JNU case isn’t one of sedition: Former SC judge who delivered defining verdict

Slamming Delhi Police Commission B S Bassi for “saying one thing today and another tomorrow,’’ the judge asks, “Is the law like that. The accuser has to prove the guilt.’’

Written by Milind Ghatwai | Bhopal | Published: February 25, 2016 4:31:59 am
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“The case against Jawaharlal Nehru University students’ union president Kanhaiya Kumar does not amount to sedition. India is the largest democracy in the world. Something or the other is said every day in some corner of the vast country. Are we to be affected by this? What is going to happen to us by mere raising of slogans? I find it laughable.”

That’s former Supreme Court judge Justice Faizanuddin, who, in 1995, along with Justice A S Anand delivered the benchmark judgment on the issue of sedition and what constitutes sedition in the Balwant Singh and another versus State of Punjab case (1995).

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Reached for his comments in view of the sharp divide over the Delhi Police’s action to book and arrest JNU student Kanhaiya Kumar for sedition, Justice Faizanuddin told The Indian Express: “Every bloody issue goes to the highest level, from the Supreme Court to Parliament. It is meaningless and yet everybody gets involved.’’

“I am an oldtimer, I have old ethics but I don’t agree with what’s happening today,” the octogenarian, who retired in 1997, said. Justice Anand could not be reached for his comments.

The ruling dealt with sedition charges against Balwant Singh and an accomplice who had raised anti-India slogans in Chandigarh within hours of Indira Gandhi’s assassination on October 31, 1984.

The slogans included “Khalistan Zindabad”, “Only the believer shall rule” and “we will drive Hindus out of Punjab; now is the chance to establish our rule”. The bench, while ruling that mere raising of slogans, a couple of times by two individuals, did not constitute any threat to India, observed that “..over-sensitiveness can sometime be counter-productive and can invite trouble.”

The Bench also came down heavily on the police for exhibiting “lack of maturity…in arresting the appellants for raising the slogans — which arrest -and act the casual raising of one or two slogans – could have created a law and order situation, keeping in view the tense situation prevailing on the date of the assassination of Smt. Indira Gandhi”.

“I will not appreciate a slogan like Pakistan Zindabad,” said Justice Faizanuddin. “Even there you can take action but the slogan itself does not amount to sedition. If people raise slogans in support of Afzal Guru or call his hanging ‘judicial killing,’ let them do so. Just because someone says it’s not going to affect the judiciary. Let people express their opinion,” adding, “Be large-hearted.”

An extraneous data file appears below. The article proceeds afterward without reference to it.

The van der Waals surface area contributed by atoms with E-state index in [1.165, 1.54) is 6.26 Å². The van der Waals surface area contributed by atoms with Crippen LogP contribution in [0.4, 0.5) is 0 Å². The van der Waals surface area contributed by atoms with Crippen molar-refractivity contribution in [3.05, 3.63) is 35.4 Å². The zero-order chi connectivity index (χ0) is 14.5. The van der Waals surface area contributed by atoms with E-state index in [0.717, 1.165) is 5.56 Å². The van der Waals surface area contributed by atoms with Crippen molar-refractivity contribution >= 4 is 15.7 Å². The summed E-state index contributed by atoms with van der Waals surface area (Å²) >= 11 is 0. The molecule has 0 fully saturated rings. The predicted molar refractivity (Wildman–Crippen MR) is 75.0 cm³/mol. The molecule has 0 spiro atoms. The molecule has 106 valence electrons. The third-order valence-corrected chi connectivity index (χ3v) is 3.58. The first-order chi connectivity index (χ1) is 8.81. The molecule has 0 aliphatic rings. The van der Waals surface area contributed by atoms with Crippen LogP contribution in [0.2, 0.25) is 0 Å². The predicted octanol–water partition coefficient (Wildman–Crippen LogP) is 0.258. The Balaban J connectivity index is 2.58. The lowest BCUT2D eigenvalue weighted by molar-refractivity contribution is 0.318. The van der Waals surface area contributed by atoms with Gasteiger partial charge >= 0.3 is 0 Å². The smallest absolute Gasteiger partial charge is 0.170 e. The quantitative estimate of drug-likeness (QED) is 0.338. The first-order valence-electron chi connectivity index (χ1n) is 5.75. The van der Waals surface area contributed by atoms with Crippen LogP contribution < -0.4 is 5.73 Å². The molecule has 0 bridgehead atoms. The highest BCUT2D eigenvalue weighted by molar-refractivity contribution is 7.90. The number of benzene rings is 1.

Maintaining, the same spirit two decades later, the former Madhya Pradesh Lokayukta said, “By not ignoring such slogans (those raised on JNU campus) we have enlarged their significance. If nobody would have taken notice of the JNU issue nothing would have happened.”

Criticising what he calls “touch me not” approach, he said, “I don’t think such a narrow view should be taken. When we are living in the 21st century, why should we get troubled by such things? People talk several things.”

Appreciating the role of the judiciary, he says: “I don’t know what would have happened had the Supreme Court not been active. Everything goes to the apex court in the end. Important matters remain pending. Crores are spent on holding parliamentary sessions. Nothing constructive comes out of them.’’

He says, “Everyday I hear something a Sakshi Maharaj says, somewhere. What happens in the end? We can’t go on like that.”

He wondered what is going to be achieved by prosecuting Kanhaiya and others and wonders, “What will we lose if we ignore them?”

He says the phenomenon of (invoking sedition) is irrespective of the party or the government in power. “If there was some other government they would have taken offence to something else. Our thoughts are not clear.’’

Slamming Delhi Police Commission B S Bassi for “saying one thing today and another tomorrow,’’ the judge asks, “Is the law like that. The accuser has to prove the guilt.’’

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